Carbon stocks and sequestration potential in agroforestry system

Normah Awang Besar @ Raffie, and Phua, Mui How and Mazlin Mokhtar, (2012) Carbon stocks and sequestration potential in agroforestry system. (Unpublished)

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Abstract

Studies on carbon stock in agroforestry systems has been conducted in Balung River Plantation, Tawau, Sabah. The objective of the study are to determine carbon content of above ground vegetation including crops, shrubs and trees in agroforestry system, to determine carbon content of soil in agroforestry system, to estimate aboveground carbon stock using UDAR data and to estimate carbon sequestration potential in agroforestry system. Three combination of oil palm (Elaeis guineensis) and agarwood (Aquilaria malaccensis) in agroforestry system with different age were investigated. The combinations are oil palm (27 years) and agarwood (7 years), palm oil (20 years) and agarwood (7 years) and oil palm (17 years) and agarwood (5 years). Oil palm plantation (16 years) and forest reserve was investigated as a control. Agroforestry system of teak (Tectona grandis), agarwood (Aquilaria malaccensis) and snake fruit (Salacca zalacca) were also assessed for carbon storage ability in comparison with LiDAR data. A random systematic sampling method was used for conducting the forest inventory. Three square plots of 0.25 ha were established in each of the agroforestry system site. Soil were taken at the depth 0-5 cm, 5-10 cm and 10-30 cm. Shrub layer and organic layer were taken at five randomly selected positions in each plot. Field measured attributes such as height and DBH were measured and then converted into above ground biomass by using site specific allometric equation. carbon stocks were considered to be 50 percent of the total biomass. The results shows that forest have the highest carbon stock (287.38 tan C ha·1) in comparison with three oil palm agroforestry systems (79.12 tan C ha·1, 85.39 tan C ha·1 and 78.27 tan c ha·1) and monoculture oil palm plantation (76.44 tan C ha·1). In teak, agarwood and snake fruit agroforestry combination, the total carbon stock is 44.04 tan C ha·1 in which 70 percent of it were contributed by the teak stand. Significance correlation were also found for field measured height and LiDAR maximum height for teak and agarwood (R2 = 0.807, teak; R2 = 0.923, agarwood) in individual tree analysis. For plot level approach, canopy coverage percentage flor UDAR data shows strong correlation with above ground carbon of snake fruit (R2 = o. 756). This study found that agroforestry systems have great potential in carbon storage and carbon sequestration and the use of remote sensing technology offers were capable in improving above ground carbon stock estimates.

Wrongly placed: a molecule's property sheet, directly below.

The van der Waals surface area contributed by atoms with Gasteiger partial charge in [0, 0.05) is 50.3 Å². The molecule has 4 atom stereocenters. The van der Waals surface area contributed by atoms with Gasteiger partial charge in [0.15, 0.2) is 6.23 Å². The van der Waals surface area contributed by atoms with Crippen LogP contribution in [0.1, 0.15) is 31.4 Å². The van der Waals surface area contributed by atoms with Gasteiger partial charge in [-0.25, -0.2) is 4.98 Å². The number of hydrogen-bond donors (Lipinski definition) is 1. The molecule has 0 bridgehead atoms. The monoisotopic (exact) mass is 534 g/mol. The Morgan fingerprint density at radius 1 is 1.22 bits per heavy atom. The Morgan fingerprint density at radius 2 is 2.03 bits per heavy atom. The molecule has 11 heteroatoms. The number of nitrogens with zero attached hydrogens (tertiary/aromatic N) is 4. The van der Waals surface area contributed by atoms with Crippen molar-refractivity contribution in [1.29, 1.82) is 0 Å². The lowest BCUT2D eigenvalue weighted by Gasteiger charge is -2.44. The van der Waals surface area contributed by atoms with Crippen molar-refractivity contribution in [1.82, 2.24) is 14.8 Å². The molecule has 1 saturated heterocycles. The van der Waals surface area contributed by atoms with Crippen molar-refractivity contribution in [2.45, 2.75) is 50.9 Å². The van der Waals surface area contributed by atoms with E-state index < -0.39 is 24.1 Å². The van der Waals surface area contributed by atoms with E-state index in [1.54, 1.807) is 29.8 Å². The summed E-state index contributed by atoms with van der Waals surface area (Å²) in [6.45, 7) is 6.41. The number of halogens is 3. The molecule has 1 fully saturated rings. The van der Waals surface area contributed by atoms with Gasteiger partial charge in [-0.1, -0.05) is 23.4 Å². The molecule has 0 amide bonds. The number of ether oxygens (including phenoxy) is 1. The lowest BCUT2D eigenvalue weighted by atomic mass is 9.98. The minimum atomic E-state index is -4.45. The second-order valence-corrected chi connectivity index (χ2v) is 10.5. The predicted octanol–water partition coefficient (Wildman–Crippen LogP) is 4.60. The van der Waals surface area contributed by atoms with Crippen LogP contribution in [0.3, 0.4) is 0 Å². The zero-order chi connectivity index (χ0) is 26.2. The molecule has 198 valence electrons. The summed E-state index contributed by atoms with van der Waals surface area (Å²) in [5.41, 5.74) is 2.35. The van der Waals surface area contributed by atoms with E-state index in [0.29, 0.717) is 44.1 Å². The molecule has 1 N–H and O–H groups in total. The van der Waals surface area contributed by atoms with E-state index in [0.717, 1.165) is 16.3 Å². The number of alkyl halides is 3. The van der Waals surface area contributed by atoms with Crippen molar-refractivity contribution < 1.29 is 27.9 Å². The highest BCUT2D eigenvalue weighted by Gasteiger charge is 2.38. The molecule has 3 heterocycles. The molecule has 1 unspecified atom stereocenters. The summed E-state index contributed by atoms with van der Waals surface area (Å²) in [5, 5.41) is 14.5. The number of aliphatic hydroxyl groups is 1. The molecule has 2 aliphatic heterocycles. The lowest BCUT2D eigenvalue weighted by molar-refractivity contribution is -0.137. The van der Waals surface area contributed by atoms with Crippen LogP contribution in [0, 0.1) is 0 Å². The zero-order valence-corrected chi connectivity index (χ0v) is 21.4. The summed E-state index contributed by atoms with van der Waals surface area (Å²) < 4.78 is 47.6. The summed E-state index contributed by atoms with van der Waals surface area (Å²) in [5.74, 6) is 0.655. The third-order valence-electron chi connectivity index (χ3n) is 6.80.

Item Type: Research Report
Uncontrolled Keywords: agroforestry system, carbon stock, teak, agar wood, oil palm, living biomass
Subjects: S Agriculture > SD Forestry
Depositing User: Noraini
Date Deposited: 05 Mar 2020 00:26
Last Modified: 05 Mar 2020 00:26
URI: http://eprints.ums.edu.my/id/eprint/25036

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